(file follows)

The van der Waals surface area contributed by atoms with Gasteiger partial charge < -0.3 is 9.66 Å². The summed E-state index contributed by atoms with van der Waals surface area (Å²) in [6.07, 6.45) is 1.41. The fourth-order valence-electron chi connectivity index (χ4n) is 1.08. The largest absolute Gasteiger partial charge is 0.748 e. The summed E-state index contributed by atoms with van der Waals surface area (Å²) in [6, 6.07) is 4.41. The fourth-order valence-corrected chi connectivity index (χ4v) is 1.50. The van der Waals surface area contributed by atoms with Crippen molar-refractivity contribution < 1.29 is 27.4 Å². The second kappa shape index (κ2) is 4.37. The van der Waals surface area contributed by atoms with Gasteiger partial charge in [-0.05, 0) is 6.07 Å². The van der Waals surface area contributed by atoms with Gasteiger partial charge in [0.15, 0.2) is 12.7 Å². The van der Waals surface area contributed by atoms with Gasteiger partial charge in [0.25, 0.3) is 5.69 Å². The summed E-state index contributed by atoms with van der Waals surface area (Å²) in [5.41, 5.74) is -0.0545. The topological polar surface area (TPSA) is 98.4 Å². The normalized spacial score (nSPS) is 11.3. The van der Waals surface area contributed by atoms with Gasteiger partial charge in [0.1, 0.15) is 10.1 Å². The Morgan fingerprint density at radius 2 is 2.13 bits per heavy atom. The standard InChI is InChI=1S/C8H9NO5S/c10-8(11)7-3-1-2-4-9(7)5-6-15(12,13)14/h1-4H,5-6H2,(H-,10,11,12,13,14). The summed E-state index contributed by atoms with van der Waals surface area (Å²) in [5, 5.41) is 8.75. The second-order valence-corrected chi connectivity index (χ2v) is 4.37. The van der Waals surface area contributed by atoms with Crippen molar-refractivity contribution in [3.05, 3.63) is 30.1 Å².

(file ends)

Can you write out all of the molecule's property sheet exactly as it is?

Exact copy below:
The van der Waals surface area contributed by atoms with Gasteiger partial charge < -0.3 is 9.66 Å². The summed E-state index contributed by atoms with van der Waals surface area (Å²) in [6.07, 6.45) is 1.41. The fourth-order valence-electron chi connectivity index (χ4n) is 1.08. The largest absolute Gasteiger partial charge is 0.748 e. The summed E-state index contributed by atoms with van der Waals surface area (Å²) in [6, 6.07) is 4.41. The fourth-order valence-corrected chi connectivity index (χ4v) is 1.50. The van der Waals surface area contributed by atoms with Crippen molar-refractivity contribution < 1.29 is 27.4 Å². The second kappa shape index (κ2) is 4.37. The van der Waals surface area contributed by atoms with Gasteiger partial charge in [-0.05, 0) is 6.07 Å². The van der Waals surface area contributed by atoms with Gasteiger partial charge in [0.15, 0.2) is 12.7 Å². The van der Waals surface area contributed by atoms with Gasteiger partial charge in [0.25, 0.3) is 5.69 Å². The summed E-state index contributed by atoms with van der Waals surface area (Å²) in [5.41, 5.74) is -0.0545. The topological polar surface area (TPSA) is 98.4 Å². The normalized spacial score (nSPS) is 11.3. The van der Waals surface area contributed by atoms with Gasteiger partial charge in [0.1, 0.15) is 10.1 Å². The Morgan fingerprint density at radius 2 is 2.13 bits per heavy atom. The standard InChI is InChI=1S/C8H9NO5S/c10-8(11)7-3-1-2-4-9(7)5-6-15(12,13)14/h1-4H,5-6H2,(H-,10,11,12,13,14). The summed E-state index contributed by atoms with van der Waals surface area (Å²) in [5, 5.41) is 8.75. The second-order valence-corrected chi connectivity index (χ2v) is 4.37. The van der Waals surface area contributed by atoms with Crippen molar-refractivity contribution in [3.05, 3.63) is 30.1 Å².